“Where the UK leads, others will follow. The signatories to this letter are worried that these measures will embolden hostile and abusive regimes who will be only too pleased to use the UK as an excuse to monitor the private messages of their citizens. It puts at risk global security as well as placing a stain on our international reputation.

“How can the UK be on the one hand, a guarantor of international security, when on the other hand it is piercing a hole in the system that will damage that security?

“However, peers have the power to save the day if they accept an amendment to remove the word ‘privately’ from the Online Safety Bill. We strongly urge peers to support this amendment and say no to state-mandated surveillance of private chats.”

Ella Jakubowska, Senior Policy Advisor at EDRi, said: 

“With this authoritarian proposal, the UK joins several EU countries in a concerted attack on the safety and integrity of everyone’s private communications. The EU version of this law would mandate the dangerous scanning of people’s private messages without due cause. But across Europe, several police departments specialised in child protection, public prosecutors, and survivors’ groups have pointed out that these measures would be ineffective at tackling the problem of online abuse.”

Ross Anderson, Professor of Security Engineering at Cambridge University and Edinburgh University said: 

“The idea that you can do surveillance while respecting privacy is just magical thinking.

“The five prototypes funded by the Home Office were assessed by Rephrain, a team friendly to GCHQ, who found that not one of these prototypes comes close to meeting reasonable requirements for efficacy and privacy.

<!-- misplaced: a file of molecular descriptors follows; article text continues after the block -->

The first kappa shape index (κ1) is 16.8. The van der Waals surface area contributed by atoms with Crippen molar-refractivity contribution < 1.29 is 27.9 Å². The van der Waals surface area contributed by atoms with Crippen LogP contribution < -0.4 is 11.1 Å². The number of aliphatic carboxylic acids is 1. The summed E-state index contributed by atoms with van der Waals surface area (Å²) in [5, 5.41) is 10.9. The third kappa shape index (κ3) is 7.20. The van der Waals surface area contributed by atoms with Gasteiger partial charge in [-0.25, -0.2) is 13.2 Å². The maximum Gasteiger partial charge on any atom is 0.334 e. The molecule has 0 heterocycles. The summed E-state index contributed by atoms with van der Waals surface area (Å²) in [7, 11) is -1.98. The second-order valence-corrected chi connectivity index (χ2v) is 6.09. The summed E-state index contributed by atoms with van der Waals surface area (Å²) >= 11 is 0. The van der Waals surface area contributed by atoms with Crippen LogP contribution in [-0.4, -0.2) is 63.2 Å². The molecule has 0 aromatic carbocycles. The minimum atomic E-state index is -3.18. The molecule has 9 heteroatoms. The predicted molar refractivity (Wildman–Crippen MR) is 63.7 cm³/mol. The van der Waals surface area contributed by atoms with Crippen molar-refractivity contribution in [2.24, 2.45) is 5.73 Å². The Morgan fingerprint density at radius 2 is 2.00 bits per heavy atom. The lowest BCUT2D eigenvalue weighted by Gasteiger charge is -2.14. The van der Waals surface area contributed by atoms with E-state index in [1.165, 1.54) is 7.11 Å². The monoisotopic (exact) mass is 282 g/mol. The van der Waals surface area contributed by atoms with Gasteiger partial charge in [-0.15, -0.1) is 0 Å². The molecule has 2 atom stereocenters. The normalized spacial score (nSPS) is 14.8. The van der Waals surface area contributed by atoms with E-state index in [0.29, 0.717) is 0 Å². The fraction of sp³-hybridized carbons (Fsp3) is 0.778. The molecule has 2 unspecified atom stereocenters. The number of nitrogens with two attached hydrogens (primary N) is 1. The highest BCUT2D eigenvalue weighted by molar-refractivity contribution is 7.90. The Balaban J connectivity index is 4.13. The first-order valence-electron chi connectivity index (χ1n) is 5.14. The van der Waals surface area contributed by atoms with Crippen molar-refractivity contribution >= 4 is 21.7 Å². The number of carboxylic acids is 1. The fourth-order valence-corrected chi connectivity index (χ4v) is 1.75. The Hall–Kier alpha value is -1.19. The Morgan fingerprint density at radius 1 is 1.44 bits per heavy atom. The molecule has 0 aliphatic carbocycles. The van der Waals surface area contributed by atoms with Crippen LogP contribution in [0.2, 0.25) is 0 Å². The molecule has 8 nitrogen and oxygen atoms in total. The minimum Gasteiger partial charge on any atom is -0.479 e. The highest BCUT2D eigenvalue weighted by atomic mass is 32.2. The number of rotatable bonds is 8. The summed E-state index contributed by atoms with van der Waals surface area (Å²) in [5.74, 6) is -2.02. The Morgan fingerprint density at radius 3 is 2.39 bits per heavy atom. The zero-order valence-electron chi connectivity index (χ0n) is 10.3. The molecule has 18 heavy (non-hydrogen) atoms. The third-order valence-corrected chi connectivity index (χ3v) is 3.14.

“This revives the magical thinking of the Blair government during the first Crypto War, in the late 1990s and early 2000s, which limited the strength of commercial cryptography. That has had devastating effects on security, leading to buildings that are easy to burgle, cars that are easy to steal, and government communications that are easy for our enemies to intercept.”

Notes to Editors 

  1. Tech companies have also raised concerns about the threat to privacy and security posed by private message scanning. In April, WhatsApp, Signal and Element and others, said that the Bill, “poses an unprecedented threat to the privacy, safety and security of every UK citizen and the people with whom they communicate around the world, while emboldening hostile governments who may seek to draft copy-cat laws”.
  2. The proposed ‘Regulation laying down rules to prevent and combat child sexual abuse’(2022/0155(COD)) is a draft EU law currently being debated by the EU’s three legislative institutions. It would require all digital service providers operating in the EU to assess the risk of the dissemination of child sexual abuse material and of grooming on their platform or service. On this basis, the law can compel them to implement age verification measures and the scanning of both public-facing and private communications. Legal advisors for the European ParliamentEuropean Commission and Council of EU member states have all warned that the proposal is likely to disproportionately violate fundamental human rights. For more information, see: